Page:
In the evening another concert in Bellingen, still rare after Covid
I spoke to the leader Hamed Sadeghi, a Persian born tar player and composer. The tar (meaning string) is a long-necked, waisted type of lute made from walnut.
Hamed is the son of a policeman and wasn’t born when I was in Iran, 75 and 79, before and during the revolution. His father is a fan of the Shah, and Hamed is too young to know.
Under Reza Shah in the 1930s, political parties and all trade unions were banned and western clothes mandatory. Torture was commonplace.
Under his son, Mohammad Reza Shah, there was general liberalisation until threats by left wing guerrillas, in the early seventies. His secret police SAVAK became powerful and often used torture
‘Methods of torture included sleep deprivation; extensive solitary confinement; glaring searchlights; standing in one place for hours on end; nail extractions; snakes (favoured for use with women); electrical shocks with cattle prods, often into the rectum; cigarette burns; sitting on hot grills; acid dripped into nostrils; near-drownings; mock executions; and an electric chair with a large metal mask to muffle screams. Prisoners were also humiliated by being raped [worse than humiliation!], urinated on, and forced to stand naked. However, the torture method of choice remained the traditional bastinado used to beat the soles of the feet.’ Wiki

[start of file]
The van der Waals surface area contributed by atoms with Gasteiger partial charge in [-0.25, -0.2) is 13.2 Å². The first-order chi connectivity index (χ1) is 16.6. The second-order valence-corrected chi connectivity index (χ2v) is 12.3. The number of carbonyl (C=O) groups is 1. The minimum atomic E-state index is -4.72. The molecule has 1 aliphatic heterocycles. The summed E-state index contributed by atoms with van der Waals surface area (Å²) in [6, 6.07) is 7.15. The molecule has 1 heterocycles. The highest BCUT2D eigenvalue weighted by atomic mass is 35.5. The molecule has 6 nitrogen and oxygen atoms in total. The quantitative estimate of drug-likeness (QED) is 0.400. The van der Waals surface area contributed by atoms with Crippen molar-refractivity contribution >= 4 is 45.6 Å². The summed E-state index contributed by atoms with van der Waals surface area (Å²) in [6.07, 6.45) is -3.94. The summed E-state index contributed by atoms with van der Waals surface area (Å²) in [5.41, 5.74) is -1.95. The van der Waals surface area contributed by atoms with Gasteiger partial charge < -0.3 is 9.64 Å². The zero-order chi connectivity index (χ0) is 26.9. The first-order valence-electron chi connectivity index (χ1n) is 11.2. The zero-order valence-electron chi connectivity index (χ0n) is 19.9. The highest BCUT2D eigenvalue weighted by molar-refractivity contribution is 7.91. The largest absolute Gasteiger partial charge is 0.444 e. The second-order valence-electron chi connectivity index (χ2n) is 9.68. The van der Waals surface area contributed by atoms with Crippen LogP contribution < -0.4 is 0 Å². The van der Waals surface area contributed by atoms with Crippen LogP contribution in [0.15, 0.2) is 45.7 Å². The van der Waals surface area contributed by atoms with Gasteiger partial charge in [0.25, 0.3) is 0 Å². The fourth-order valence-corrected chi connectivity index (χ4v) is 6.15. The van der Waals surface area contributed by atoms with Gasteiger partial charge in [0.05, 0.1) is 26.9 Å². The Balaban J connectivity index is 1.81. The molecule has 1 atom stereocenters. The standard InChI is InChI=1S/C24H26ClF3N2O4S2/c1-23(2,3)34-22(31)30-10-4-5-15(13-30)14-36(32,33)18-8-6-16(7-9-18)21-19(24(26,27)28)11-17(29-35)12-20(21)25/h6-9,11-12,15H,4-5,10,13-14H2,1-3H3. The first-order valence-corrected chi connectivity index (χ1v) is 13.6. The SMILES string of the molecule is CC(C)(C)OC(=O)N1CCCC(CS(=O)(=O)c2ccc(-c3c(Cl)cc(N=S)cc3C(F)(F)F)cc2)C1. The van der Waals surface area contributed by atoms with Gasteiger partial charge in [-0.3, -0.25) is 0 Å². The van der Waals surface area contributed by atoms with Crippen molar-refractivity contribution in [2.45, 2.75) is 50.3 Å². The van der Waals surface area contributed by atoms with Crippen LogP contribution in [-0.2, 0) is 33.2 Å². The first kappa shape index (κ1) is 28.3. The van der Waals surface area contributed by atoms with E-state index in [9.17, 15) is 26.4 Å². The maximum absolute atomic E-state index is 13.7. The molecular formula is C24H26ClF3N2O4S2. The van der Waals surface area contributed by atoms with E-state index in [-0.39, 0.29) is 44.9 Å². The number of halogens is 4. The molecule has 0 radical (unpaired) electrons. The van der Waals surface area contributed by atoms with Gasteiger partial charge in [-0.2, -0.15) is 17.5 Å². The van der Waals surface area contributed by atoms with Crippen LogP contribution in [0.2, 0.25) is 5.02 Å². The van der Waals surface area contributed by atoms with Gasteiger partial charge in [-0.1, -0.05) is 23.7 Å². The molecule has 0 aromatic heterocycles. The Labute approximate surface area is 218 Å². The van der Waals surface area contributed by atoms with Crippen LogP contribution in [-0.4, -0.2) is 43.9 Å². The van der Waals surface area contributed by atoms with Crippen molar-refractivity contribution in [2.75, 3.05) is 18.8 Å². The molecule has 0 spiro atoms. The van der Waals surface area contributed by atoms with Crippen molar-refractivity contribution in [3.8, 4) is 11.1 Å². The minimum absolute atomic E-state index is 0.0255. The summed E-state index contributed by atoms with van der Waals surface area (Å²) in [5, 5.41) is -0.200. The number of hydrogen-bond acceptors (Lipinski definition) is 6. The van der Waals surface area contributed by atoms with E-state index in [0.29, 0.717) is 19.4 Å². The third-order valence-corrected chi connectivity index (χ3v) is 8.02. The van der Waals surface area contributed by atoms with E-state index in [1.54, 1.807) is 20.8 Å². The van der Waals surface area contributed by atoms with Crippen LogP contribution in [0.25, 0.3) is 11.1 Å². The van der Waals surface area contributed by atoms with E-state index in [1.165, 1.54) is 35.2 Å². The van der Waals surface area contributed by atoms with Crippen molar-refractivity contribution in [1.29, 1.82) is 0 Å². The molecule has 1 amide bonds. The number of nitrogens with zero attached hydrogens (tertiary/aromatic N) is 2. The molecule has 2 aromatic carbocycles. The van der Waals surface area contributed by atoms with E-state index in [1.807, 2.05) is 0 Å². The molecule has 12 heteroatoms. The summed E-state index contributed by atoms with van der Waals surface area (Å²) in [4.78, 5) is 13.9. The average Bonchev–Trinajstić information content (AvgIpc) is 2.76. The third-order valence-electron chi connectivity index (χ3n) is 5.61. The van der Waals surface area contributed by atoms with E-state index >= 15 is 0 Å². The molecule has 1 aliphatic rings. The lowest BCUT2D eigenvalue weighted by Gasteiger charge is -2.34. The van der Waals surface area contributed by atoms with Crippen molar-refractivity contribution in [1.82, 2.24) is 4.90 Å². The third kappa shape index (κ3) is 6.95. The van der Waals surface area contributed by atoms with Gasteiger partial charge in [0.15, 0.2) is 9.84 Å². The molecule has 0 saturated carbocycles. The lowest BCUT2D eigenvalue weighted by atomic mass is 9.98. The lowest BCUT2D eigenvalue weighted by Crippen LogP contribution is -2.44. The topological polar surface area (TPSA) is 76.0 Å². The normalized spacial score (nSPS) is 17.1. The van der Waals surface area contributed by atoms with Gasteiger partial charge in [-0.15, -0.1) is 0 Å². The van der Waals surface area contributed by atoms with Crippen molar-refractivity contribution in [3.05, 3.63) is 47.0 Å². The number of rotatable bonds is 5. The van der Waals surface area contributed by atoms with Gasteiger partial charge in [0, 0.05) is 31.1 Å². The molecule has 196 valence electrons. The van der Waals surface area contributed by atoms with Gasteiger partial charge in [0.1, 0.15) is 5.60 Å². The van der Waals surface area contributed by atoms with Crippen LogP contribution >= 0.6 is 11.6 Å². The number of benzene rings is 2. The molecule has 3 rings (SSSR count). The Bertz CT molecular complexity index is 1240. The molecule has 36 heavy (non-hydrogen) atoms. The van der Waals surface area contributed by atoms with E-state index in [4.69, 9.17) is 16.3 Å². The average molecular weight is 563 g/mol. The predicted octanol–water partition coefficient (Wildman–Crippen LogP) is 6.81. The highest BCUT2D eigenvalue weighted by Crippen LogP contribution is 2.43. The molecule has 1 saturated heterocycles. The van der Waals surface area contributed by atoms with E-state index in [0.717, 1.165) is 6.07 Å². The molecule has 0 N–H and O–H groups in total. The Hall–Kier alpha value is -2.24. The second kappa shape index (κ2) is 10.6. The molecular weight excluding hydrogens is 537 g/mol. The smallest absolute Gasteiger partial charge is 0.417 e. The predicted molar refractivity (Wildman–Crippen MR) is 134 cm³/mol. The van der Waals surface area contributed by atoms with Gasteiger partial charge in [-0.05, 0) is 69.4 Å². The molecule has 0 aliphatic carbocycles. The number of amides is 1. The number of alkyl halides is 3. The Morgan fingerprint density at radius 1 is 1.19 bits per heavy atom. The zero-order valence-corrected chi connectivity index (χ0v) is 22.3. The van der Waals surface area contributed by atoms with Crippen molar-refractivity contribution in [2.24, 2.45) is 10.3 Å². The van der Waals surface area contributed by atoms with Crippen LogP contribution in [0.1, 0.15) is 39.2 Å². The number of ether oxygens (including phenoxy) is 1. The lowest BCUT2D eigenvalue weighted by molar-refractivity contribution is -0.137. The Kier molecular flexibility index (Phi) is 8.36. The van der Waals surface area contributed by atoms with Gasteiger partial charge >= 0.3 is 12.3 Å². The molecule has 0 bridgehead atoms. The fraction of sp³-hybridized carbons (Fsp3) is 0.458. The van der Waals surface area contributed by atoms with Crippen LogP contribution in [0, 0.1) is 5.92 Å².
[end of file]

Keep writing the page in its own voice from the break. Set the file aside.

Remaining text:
I was hitchhiking across the country in the middle of this period, and met young men who had been tortured.
I told Hamed of my adventures, shifting moments of illumination, in opium dens, resisting amorous men (I was young and had long hair), the driver of a melon ruck who wanted to sleep with me and kept saying Í have a key I have a key’, as if privacy made all the difference and later, on my second visit during the revolution, smelling hashish on the streets, witnessing demonstrations, the burnt cinemas, being spat on and punched in the street, being taken for an American. He looked bemused. I extolled the wonders of Persepolis and Isfahan, showed there’s no hard feelings.
We are now inside waiting for the band to start. Outside, two youths push a third in a black hoodie up against a hedge and start laying into him, punching his head and body. This is a country town as the jazz band Delay 45 had noted two weeks ago.
The band eventually assemble on stage, Hamed has to tune his tar, and the music starts, evocative and strangely new, refreshing ! We buy their latest CD, Project Masnavi, inspired by Sufism.